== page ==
Now, it's truly not worth explaining how the Oxford University teaching system works, but pretty much I only have two classes called ‘tutorials’ that meet for one hour a week. They have between one and three students in each tutorial, so it is painfully obvious if a student is not there. My tutorials this term are every Wednesday, one at 11:10am and the other at 2:15pm. I bet you can guess which day of the week October 20th falls on.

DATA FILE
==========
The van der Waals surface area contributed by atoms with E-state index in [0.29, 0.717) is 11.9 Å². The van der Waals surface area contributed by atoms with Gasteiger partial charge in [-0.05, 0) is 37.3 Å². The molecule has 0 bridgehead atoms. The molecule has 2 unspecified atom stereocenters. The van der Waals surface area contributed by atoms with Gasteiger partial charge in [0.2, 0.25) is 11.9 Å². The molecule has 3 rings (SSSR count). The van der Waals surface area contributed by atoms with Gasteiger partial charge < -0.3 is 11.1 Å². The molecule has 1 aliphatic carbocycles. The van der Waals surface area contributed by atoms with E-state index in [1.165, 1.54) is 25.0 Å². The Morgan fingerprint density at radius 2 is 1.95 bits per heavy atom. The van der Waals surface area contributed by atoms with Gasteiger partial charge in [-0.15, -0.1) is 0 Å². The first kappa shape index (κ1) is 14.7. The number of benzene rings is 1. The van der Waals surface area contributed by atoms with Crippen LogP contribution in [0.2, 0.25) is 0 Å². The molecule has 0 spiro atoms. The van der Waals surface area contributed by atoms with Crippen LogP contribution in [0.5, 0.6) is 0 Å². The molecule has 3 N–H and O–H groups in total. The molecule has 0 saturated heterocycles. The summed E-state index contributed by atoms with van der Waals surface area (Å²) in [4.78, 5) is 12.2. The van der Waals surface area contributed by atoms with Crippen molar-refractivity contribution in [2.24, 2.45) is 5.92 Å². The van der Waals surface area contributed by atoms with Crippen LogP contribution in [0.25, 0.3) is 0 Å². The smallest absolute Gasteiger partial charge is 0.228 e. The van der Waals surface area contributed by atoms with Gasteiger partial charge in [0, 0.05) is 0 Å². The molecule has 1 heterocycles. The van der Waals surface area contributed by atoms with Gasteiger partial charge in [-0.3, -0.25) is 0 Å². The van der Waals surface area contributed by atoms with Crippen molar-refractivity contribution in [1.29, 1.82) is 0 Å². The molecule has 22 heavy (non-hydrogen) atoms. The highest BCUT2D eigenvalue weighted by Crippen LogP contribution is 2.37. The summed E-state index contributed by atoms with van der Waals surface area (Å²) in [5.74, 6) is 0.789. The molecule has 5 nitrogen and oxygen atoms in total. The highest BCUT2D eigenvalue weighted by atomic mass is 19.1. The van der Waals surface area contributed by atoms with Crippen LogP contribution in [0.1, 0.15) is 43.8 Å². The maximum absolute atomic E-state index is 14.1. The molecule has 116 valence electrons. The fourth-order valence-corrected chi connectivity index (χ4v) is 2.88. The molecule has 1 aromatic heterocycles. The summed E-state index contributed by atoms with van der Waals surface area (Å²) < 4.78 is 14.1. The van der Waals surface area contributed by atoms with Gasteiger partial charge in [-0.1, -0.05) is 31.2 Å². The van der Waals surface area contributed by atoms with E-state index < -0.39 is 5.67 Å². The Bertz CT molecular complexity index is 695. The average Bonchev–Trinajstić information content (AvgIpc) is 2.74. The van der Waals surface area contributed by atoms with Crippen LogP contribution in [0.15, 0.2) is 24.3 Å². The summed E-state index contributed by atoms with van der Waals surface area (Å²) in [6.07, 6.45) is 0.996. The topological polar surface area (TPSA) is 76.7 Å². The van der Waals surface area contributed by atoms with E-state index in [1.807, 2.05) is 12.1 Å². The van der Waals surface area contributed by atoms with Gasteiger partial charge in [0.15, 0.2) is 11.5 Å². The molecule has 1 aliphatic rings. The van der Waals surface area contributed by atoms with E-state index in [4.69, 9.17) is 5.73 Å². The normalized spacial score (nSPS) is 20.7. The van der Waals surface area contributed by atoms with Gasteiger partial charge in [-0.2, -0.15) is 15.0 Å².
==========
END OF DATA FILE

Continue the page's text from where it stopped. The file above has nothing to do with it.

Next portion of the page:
This is where I am now - I have been told that this is one of the only time slots they have available and it falls directly on the only time of the week I cannot do. Most of the time, I would not be bothered about missing a lecture or class for a doctor’s appointment as vital as this one, but I only have a single one hour tutorial a week for each class so it is difficult to justify not attending it. I also haven’t received my accommodation letter because I have my meeting with the Disability Advisory Service next week, despite turning in a request to meet with them months ago. So I don't even know whether I will get the support of the university to miss my tutorial until next week. Even though I know that health does come first, sometimes the consequences it comes with - uncomfortable conversations with professors I have never met before, mysteriously being absent from class where my peers do not know where I am - makes it difficult to deal with. At the same time, I really do not want to be missing this appointment since October 20th is already almost one month overdue from my last infusion.